What is a pardon/record suspension?
If you have been convicted of an offense and you have successfully completed your sentence you may be eligible for a pardon. To be eligible you need to have completed your sentence and demonstrate you are law-abiding citizens. Once the pardon is granted you can then you’re your criminal record kept separate and apart from other criminal records.
What is a criminal record?
A criminal record is a record of criminal activity, regardless of the outcome in court. Even after several years and, even if it concerns a minor offence, a criminal record does not disappear automatically. Having a prior criminal record can create issues to many important things in life, including travelling. You need to overcome this prior to enter Canada. If you have committed the offence in Canada, then you may need to apply for a Pardon.
How do I know if I have a criminal record?
If you have been charged with a crime, even if you were found not guilty, or were never convicted, you do have a criminal record. Getting an RCMP clearance might be your best bet to knowing what really is on your record.
How likely am I to be granted a pardon/record suspension?
Depending on your offense you either need to wait 5 or 10 years from the date you successfully completed the sentence which was imposed on you. Once you meet the requisite time period and by providing proper supporting documents of good conduct you may be granted a pardon.
Pardons/Record Suspensions are not granted if you have a sexual offence to a minor or if you have done jail time for over 2 years more than 3 times.
What happens if the Parole Board of Canada denies my application?
This is a very good question. Many clients come to us as they have been denied the pardon after they applied on their own. Many applications get denied because of lack of information or improper filing. It is therefore essential that there is full disclosure and that your documents clearly show you are rehabilitated. If an application is denied, then you can re-apply after one year.
How long does it take to get a pardon/record suspension?
It takes an average of 12-24 months for a pardon/record suspension application to be processed and granted. However, to prepare the pardon/record suspension application, many documents must be collected. Acquiring the proper supporting documents takes between 3-10 months. Therefore, it is a good idea to start preparing the application well in advance of your eligibility date. Please contact us for the complete list of required documents. We are here to help you.
What happens to my criminal record file after I have been granted a pardon/record suspension?
There will always be a record of all your criminal offenses. However, once a pardon/record suspension is granted, this records will be kept separate and apart with RCMP. Once you have been pardoned for your past offenses then the information pertaining to your past record will not be disclosed without the specific approval of the Minister of Public Safety.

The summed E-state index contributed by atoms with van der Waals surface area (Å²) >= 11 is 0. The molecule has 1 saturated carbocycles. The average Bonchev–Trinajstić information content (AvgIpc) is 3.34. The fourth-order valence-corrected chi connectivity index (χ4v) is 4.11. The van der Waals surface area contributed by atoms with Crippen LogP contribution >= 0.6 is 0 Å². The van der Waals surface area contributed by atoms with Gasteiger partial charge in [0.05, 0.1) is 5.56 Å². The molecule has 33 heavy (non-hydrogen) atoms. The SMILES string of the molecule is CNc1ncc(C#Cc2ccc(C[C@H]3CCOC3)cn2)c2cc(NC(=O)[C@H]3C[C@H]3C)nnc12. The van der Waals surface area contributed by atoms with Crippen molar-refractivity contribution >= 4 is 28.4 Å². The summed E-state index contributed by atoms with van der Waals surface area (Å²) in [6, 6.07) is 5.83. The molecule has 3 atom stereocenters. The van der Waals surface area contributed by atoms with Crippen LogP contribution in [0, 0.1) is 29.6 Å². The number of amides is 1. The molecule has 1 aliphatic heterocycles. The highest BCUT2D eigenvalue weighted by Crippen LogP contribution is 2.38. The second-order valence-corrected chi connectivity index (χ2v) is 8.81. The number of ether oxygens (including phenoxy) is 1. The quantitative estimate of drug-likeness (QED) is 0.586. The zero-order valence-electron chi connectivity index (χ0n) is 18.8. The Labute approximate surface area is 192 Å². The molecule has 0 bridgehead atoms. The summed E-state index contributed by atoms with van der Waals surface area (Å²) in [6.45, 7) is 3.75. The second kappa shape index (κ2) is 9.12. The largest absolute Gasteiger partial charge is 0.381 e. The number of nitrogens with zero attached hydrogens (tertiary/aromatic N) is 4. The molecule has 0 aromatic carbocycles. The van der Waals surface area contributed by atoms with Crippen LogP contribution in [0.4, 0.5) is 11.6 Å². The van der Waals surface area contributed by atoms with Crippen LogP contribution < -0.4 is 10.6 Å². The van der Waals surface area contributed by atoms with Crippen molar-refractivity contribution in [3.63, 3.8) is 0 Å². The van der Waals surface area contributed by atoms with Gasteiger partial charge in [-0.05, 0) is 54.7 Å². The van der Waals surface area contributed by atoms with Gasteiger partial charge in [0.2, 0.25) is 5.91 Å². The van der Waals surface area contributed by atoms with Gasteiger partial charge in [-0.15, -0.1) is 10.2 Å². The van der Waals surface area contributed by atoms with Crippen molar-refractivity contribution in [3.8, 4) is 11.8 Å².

Once I have my pardon/record suspension, if I am asked, “Have you ever been convicted of a criminal offence”, what should I say?
Usually the question will not be, “have you committed an offense.” Usually the question will be “Do you have a criminal record for which a pardon/record suspension has not been granted?” The answer to that question is NO.
Should the first question arise, then you can state “YES but I have been pardoned for my past offense.”
What happens if I have a pardon/record suspension and I get charged again?
That will be unfortunate as your pardon/record suspension can be revoked. If you are convicted of an indictable offence (more serious offence) your pardon/record suspension ceases and your past convictions will once again be on your criminal record. If you are convicted of a summary offence (less serious), or given a discharge, it will be dealt on a case-by-case basis. So it is important proper submissions are made so that your pardon is not revoked.
If I have more than one conviction, do I need more than one pardon/record suspension?
No. You will require only one so long as the requisite waiting period of 5 or 10 years have passed for each of your convictions, and if you have met all of the other requirements, you can apply to have all of your convictions pardoned/suspended at the same time.
What if my charges were withdrawn, stayed, dismissed, or I was acquitted?
This is another good question. Although you may not have been found guilty or convicted, your fingerprint number will be revealed in criminal record searches. So what you can do is usually have your record destroyed if you were not found guilty. This way, it will get rid of everything on your record.
My criminal record is from 15 years ago, and I was told that it automatically disappears. Is that true?
No. Criminal convictions are not automatically destroyed or sealed. The individual must take steps and apply to have their record removed.